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Enjoying everything Coventry Transport Museum has to offer.

Motor City UK 1950 to the present

Coventry entered a period of prosperity after the Second World War that was to last until the 1970s. By the 1950s the UK had the world’s second largest car-making industry and was the world’s leading car exporter. Coventry became known as the UK’s ‘Motor City’, and more migrants flocked to the city for work. And that work was well paid: between 1959 and 1963 weekly earnings in the area were 24% higher than the national industrial average.

But the boom was not to last. A rise in European and American manufacturing meant that by 1974 Britain had slipped from second to fifth place in the list of the world’s biggest car-making countries. As a result, Coventry’s car output went into decline, and the city’s iconic factories began to close.

The city’s top 15 employers axed almost half their combined labour force between 1975 and 1982, which by the end of the period translated to roughly 520 jobs a month. In just a couple of generations, Coventry’s fortunes had completely turned around.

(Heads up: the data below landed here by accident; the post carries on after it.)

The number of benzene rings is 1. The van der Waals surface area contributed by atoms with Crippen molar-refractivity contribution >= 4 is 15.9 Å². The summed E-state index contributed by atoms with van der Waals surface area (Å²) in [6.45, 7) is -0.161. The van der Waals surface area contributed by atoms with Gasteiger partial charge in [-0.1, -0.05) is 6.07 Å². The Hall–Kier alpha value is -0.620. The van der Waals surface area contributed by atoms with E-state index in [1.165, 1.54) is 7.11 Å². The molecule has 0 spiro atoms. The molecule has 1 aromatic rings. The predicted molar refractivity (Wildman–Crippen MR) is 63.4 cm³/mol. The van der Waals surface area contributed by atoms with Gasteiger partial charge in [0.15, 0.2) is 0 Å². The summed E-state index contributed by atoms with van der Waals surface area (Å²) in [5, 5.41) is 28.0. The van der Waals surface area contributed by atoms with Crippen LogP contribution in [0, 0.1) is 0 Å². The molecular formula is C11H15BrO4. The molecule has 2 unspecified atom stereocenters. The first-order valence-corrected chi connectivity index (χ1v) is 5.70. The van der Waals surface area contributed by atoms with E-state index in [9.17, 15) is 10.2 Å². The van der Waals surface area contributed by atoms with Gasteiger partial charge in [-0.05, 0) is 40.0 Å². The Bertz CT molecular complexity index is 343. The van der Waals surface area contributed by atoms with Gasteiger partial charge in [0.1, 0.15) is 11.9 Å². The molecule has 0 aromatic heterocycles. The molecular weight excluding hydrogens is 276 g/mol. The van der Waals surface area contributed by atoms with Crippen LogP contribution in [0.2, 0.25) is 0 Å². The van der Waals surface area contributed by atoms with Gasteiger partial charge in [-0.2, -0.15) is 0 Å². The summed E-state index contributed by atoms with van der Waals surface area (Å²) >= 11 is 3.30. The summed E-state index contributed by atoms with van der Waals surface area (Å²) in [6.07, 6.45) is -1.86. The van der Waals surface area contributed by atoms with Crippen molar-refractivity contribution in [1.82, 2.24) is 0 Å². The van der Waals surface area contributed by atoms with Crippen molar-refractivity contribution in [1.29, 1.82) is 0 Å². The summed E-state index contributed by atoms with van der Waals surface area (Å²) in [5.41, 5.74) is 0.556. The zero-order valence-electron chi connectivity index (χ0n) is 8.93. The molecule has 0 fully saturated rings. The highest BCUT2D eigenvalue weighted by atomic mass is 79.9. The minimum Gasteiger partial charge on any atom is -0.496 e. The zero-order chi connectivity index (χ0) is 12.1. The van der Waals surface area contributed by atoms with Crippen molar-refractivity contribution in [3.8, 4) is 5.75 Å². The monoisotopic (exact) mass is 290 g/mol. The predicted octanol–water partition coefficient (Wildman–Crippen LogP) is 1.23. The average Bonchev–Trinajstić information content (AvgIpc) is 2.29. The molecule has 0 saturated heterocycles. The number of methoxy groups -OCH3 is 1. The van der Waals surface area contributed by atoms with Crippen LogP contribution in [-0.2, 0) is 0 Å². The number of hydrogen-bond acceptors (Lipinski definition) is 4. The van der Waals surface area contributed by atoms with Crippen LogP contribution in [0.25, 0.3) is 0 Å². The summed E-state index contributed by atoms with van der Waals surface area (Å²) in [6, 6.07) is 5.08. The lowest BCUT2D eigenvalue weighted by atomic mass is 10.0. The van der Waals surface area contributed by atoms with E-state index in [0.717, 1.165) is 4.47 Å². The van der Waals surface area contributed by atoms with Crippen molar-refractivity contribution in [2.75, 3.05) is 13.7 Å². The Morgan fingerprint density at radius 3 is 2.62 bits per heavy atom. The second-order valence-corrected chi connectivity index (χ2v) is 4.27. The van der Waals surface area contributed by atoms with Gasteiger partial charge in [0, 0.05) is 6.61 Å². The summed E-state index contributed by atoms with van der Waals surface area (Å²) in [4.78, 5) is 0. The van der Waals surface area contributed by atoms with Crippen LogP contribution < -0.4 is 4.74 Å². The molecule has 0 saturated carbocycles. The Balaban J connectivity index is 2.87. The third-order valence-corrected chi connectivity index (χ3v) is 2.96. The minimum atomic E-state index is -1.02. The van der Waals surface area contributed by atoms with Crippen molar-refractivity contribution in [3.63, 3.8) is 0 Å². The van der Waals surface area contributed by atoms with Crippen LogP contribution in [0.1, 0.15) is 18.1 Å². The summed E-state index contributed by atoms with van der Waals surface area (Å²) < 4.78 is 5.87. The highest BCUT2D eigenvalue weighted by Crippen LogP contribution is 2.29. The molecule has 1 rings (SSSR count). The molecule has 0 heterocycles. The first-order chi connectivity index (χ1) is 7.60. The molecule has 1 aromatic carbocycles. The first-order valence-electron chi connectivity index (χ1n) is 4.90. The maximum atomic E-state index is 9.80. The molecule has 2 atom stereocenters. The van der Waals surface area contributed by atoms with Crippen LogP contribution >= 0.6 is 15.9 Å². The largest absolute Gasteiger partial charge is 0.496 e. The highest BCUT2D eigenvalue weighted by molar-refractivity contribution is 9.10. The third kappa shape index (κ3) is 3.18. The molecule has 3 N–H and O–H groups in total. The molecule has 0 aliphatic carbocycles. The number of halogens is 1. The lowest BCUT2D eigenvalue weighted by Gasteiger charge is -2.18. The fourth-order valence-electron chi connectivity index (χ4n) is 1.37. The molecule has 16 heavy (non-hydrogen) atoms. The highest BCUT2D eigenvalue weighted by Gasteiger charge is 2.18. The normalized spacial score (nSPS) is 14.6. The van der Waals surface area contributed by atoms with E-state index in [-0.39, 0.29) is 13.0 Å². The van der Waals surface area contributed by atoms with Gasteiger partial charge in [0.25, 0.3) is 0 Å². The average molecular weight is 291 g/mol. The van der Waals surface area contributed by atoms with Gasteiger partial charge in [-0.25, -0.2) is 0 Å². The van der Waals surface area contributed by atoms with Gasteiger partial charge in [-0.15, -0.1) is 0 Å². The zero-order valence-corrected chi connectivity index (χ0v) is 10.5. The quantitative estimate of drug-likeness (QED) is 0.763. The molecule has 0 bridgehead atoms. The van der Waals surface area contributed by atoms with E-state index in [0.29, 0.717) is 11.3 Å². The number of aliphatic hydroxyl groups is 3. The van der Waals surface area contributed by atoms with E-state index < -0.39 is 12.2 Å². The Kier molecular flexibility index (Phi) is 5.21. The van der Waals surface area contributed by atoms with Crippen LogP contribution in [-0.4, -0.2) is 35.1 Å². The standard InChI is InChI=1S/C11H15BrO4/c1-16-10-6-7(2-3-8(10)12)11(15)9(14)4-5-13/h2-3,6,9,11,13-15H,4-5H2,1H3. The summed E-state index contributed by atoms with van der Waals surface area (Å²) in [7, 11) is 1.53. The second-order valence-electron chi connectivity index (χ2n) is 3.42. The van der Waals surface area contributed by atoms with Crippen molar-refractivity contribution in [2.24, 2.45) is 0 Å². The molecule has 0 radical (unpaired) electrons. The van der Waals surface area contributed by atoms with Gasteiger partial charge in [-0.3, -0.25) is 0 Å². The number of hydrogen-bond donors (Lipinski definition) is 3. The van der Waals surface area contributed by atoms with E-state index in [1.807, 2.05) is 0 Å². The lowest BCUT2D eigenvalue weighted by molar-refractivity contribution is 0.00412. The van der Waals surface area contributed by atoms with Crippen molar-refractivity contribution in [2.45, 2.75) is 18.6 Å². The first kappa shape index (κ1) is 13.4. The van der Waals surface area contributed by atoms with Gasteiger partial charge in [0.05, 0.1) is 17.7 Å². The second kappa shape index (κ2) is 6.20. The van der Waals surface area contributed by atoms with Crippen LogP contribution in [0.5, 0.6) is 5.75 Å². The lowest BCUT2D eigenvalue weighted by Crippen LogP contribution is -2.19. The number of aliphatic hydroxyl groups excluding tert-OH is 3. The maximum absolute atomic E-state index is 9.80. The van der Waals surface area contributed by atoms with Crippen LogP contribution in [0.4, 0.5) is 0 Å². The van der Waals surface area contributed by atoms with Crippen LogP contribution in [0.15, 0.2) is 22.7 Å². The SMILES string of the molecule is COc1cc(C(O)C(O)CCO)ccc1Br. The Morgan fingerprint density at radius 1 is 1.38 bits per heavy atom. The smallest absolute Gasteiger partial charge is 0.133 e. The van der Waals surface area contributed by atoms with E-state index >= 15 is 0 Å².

Don't miss out on the latest from the Coventry Transport Museum

Schools

Bring the curriculum to life!

Coventry Transport Museum's interactive exhibitions make the perfect venue for school visits in Coventry.

We offer a wide range of sessions for school groups, all 'Learning Outside The Classroom' quality assured. 

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Join and Support

Join us in celebrating a unique transport heritage. There are lots of ways for you to get involved, from supporting us with a financial donation to volunteering your time. 

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Mike Brewer announced as President of Coventry Transport Museum Patron Scheme

On Thursday 13 October Coventry Transport Museum proudly revealed Mike Brewer as the new President of the Patron Scheme.
Hear the news from the man himself and find out why he is supporting the museum.  

 

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